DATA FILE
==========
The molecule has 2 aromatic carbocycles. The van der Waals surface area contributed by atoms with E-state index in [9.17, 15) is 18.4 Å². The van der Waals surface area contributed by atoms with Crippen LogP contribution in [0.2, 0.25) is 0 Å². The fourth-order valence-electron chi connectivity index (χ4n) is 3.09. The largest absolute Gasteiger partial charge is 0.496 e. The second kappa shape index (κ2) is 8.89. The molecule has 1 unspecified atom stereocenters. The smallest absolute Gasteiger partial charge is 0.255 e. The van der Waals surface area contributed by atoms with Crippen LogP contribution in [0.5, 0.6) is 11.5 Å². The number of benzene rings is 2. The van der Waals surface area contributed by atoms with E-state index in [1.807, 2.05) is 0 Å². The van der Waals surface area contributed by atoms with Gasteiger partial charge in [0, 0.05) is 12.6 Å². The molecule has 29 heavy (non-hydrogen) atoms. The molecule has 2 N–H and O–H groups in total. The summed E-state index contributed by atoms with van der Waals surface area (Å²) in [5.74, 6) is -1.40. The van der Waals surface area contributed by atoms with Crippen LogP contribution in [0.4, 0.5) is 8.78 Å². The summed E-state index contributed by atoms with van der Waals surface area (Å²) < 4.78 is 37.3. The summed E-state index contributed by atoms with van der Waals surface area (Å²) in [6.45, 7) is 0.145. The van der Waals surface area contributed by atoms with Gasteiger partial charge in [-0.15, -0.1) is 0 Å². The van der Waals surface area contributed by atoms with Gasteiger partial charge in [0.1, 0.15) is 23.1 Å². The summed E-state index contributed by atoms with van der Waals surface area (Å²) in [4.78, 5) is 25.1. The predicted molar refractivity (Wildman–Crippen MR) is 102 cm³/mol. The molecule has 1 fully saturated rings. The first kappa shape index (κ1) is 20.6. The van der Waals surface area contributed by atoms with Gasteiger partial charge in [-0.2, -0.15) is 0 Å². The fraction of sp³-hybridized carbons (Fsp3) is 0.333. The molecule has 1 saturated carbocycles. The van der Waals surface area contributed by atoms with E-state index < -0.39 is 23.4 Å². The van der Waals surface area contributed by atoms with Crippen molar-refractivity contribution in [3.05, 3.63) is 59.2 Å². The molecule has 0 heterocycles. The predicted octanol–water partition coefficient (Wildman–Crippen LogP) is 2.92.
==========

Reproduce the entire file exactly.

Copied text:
The molecule has 2 aromatic carbocycles. The van der Waals surface area contributed by atoms with E-state index in [9.17, 15) is 18.4 Å². The van der Waals surface area contributed by atoms with Crippen LogP contribution in [0.2, 0.25) is 0 Å². The fourth-order valence-electron chi connectivity index (χ4n) is 3.09. The largest absolute Gasteiger partial charge is 0.496 e. The second kappa shape index (κ2) is 8.89. The molecule has 1 unspecified atom stereocenters. The smallest absolute Gasteiger partial charge is 0.255 e. The van der Waals surface area contributed by atoms with Crippen LogP contribution in [0.5, 0.6) is 11.5 Å². The number of benzene rings is 2. The van der Waals surface area contributed by atoms with E-state index in [1.807, 2.05) is 0 Å². The van der Waals surface area contributed by atoms with Gasteiger partial charge in [0, 0.05) is 12.6 Å². The molecule has 29 heavy (non-hydrogen) atoms. The molecule has 2 N–H and O–H groups in total. The summed E-state index contributed by atoms with van der Waals surface area (Å²) in [5.74, 6) is -1.40. The van der Waals surface area contributed by atoms with Crippen LogP contribution in [0.4, 0.5) is 8.78 Å². The summed E-state index contributed by atoms with van der Waals surface area (Å²) < 4.78 is 37.3. The summed E-state index contributed by atoms with van der Waals surface area (Å²) in [6.45, 7) is 0.145. The van der Waals surface area contributed by atoms with Gasteiger partial charge in [-0.15, -0.1) is 0 Å². The van der Waals surface area contributed by atoms with Gasteiger partial charge in [0.1, 0.15) is 23.1 Å². The summed E-state index contributed by atoms with van der Waals surface area (Å²) in [4.78, 5) is 25.1. The predicted molar refractivity (Wildman–Crippen MR) is 102 cm³/mol. The molecule has 1 fully saturated rings. The first kappa shape index (κ1) is 20.6. The van der Waals surface area contributed by atoms with Gasteiger partial charge in [-0.2, -0.15) is 0 Å². The fraction of sp³-hybridized carbons (Fsp3) is 0.333. The molecule has 1 saturated carbocycles. The van der Waals surface area contributed by atoms with E-state index < -0.39 is 23.4 Å². The van der Waals surface area contributed by atoms with Crippen molar-refractivity contribution in [3.05, 3.63) is 59.2 Å². The molecule has 0 heterocycles. The predicted octanol–water partition coefficient (Wildman–Crippen LogP) is 2.92.